If someone has an account on Stack Overflow and also on Mathematics Stack Exchange and Physics Stack Exchange and if that person asks a question on Stack Overflow at 11am, they will have to wait until 11:40 am before posting a new question even while being able to posting on other Stack Exchange sites

Please guide me about this compulsory 40 min break? And how one can avoid it? Or there is no legal way of avoiding it all?


2 Answers 2


Spend that 40 minutes researching the next question you want to ask. Perhaps you'll find the solution yourself. If not you should at least have a good question that you can demonstrate you've researched thoroughly. I.e. don't treat it as a break where you put your feet up and just wait for the time to pass.

If you want to bang out questions every few minutes you've not done any research or looked to see whether we've already answered that problem. You've likely not broken the problem down into something we could answer either. If you can say I have this problem and I'm stuck at this specific point and I've tried this and this and this to solve it, that's much better than just throwing out a "how do I solve X" question and hoping someone will give you the whole answer. Maybe most of that answer is stuff you already knew but didn't tell us.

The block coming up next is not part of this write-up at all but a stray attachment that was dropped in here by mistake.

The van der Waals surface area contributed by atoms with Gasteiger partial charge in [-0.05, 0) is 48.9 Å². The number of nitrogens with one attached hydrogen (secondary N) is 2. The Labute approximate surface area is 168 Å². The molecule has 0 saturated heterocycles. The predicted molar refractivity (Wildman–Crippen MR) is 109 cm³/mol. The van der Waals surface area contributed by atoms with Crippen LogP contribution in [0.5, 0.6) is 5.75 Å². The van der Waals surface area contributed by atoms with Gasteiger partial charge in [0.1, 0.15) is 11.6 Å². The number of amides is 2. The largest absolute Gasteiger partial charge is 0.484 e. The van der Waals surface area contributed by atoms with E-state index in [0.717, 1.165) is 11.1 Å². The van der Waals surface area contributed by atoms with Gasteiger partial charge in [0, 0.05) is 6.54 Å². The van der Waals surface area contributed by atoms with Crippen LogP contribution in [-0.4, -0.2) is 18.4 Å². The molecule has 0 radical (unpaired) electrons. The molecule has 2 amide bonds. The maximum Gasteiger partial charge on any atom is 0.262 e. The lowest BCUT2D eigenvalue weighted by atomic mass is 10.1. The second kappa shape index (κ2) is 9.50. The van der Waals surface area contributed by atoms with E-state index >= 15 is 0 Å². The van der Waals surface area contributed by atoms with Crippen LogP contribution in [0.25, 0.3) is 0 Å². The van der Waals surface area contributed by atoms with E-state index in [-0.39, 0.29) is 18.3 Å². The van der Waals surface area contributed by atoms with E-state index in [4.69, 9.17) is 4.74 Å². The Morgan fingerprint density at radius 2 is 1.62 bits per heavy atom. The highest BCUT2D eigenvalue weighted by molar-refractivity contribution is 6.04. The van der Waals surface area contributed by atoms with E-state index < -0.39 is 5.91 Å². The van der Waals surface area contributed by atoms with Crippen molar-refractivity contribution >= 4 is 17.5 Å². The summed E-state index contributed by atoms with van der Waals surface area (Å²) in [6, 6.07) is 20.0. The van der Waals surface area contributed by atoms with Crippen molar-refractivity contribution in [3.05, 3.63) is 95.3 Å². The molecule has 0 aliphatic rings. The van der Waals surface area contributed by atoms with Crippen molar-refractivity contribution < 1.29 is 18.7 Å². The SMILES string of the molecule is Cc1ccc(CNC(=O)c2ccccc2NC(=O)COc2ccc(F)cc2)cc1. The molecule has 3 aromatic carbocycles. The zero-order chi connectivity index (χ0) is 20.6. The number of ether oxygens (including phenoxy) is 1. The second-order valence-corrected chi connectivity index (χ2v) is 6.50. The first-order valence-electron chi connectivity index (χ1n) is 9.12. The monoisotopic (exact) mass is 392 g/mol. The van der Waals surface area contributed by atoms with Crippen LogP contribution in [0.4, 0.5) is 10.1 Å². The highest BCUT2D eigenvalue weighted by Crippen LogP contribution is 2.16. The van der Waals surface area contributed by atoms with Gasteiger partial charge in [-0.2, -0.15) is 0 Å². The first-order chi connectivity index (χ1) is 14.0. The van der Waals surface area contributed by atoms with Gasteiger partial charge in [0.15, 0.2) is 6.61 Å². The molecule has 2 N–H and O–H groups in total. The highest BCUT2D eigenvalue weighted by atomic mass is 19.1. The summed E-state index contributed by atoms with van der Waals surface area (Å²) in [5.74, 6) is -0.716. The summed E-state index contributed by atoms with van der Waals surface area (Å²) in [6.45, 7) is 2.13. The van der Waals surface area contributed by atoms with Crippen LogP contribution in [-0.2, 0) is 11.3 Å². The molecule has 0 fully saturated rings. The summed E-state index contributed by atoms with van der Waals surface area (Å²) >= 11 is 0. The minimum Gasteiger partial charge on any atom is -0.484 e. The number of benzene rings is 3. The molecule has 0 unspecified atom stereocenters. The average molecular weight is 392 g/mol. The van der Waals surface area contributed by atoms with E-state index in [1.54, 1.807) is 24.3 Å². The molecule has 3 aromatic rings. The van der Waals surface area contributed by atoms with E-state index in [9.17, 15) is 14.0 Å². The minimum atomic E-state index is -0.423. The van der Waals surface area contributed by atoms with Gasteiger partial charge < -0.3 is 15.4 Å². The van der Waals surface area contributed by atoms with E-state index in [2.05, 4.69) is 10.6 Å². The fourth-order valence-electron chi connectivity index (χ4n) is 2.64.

The very simple answer is "You don't".

Fundamentally - those rate limits are there to, well rate limit. While the diversity of sites is very nice - sometimes there's "negative externalities". People posting on multiple sites - sometimes off topic and so on

I guess the counter to that is "what questions of lasting significance can't wait 40 minutes?"

You can spend the time polishing up and working on the problem, maybe even finding a solution on your own to share with the world. You could even go for a walk (or walk your dog) and give your question one final look over and polish it before you hit the post button.

So fundamentally the trick is not to avoid the rate limit. It is to turn it to your advantage.

Not the answer you're looking for? Browse other questions tagged .